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School meal prices going up as lunchrooms remain self-sufficient

Non-resident students, finances, bus driver training,  among other subjects discussed

Above, the JMS Future Cities team receives reconition. Numerous other groups were also saluted by the board during their monthly meeting. See all the students who were honored on Page 14A of our print or e-edition.

School Nutrition Director Emily Hanlin presented to the board slightly higher student meal prices next year as the school cafeterias work to remain a self-sufficient operation. They are also under obligation to meet state requirements that will require a hike in the prices.

The cost increase which would only affect the average student $30 over an entire school year were approved by the board.


The increase will add 25 cents to school breakfasts and 20 cents to student lunches. For the 2012/2013 school year, the cafeterias will charge $1.25 for all breakfasts; $1.75 for lunches at elementary school and $2 for lunches at the middle and high schools. Teacher lunches will cost $2.75.

Hanlin said that Pickens maintains the lowest cafeteria prices of any nearby system. They increased prices five cents during the 2011-2012 school year.

"I was reluctant to do this. I know the hardship on the families, but I want to remain self sufficient," she said.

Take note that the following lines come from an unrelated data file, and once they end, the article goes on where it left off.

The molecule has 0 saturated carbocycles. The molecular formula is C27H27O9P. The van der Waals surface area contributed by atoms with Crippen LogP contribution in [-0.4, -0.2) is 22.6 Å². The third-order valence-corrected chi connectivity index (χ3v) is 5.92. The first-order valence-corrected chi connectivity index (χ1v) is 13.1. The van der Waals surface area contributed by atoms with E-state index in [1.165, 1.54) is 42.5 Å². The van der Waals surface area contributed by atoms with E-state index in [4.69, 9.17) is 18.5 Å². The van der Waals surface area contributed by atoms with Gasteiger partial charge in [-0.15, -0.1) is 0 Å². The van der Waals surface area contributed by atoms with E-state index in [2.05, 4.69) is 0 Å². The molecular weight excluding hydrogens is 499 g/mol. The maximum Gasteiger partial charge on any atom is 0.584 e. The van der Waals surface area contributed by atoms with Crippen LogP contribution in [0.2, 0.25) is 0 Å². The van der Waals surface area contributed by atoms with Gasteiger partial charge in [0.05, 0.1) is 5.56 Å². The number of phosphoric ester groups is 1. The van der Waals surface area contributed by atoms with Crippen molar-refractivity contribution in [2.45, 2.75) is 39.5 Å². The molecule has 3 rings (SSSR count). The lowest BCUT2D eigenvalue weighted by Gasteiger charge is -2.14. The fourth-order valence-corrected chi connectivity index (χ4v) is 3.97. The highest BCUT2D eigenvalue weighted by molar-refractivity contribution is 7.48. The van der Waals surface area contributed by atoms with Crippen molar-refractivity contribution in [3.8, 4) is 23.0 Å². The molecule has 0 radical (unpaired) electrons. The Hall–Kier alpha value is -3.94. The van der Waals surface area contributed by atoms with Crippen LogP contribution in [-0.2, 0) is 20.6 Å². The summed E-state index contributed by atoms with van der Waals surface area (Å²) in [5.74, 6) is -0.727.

She said if a student ate in the school cafeteria every day of the school year both breakfast and lunch, the increase would add $63 in food expense over a year. However, few if any students eat every meal there every day and so the average increase would be closer to $30 per student per year.

Hanlin said last year the school cafeterias served more than 850,000 meals with 225,000 breakfasts, 625,000 lunches and 25,000 adult meals. This year expenses with food are expected to increase 3.5 percent following a 4.8 percent increase last year. The department will also have additional expense regarding state mandated employee benefits. Next year’s budget with the increases is projected at $2.2 million.

Hanlin said 45 percent of the expenditures in the cafeteria program are for the food but she doesn't want to make any cuts there. "If you cut the food costs, you will cut quality," she said.

The school cafeteria hasn't made any significant increases in costs in several years.

Board member John Trammell said over the seven years he has been on the board, the school cafeteria has consistently been a bright spot, especially considering no tax dollars are used to fund the operations.


Read more from the school board  in our print or e-edition.

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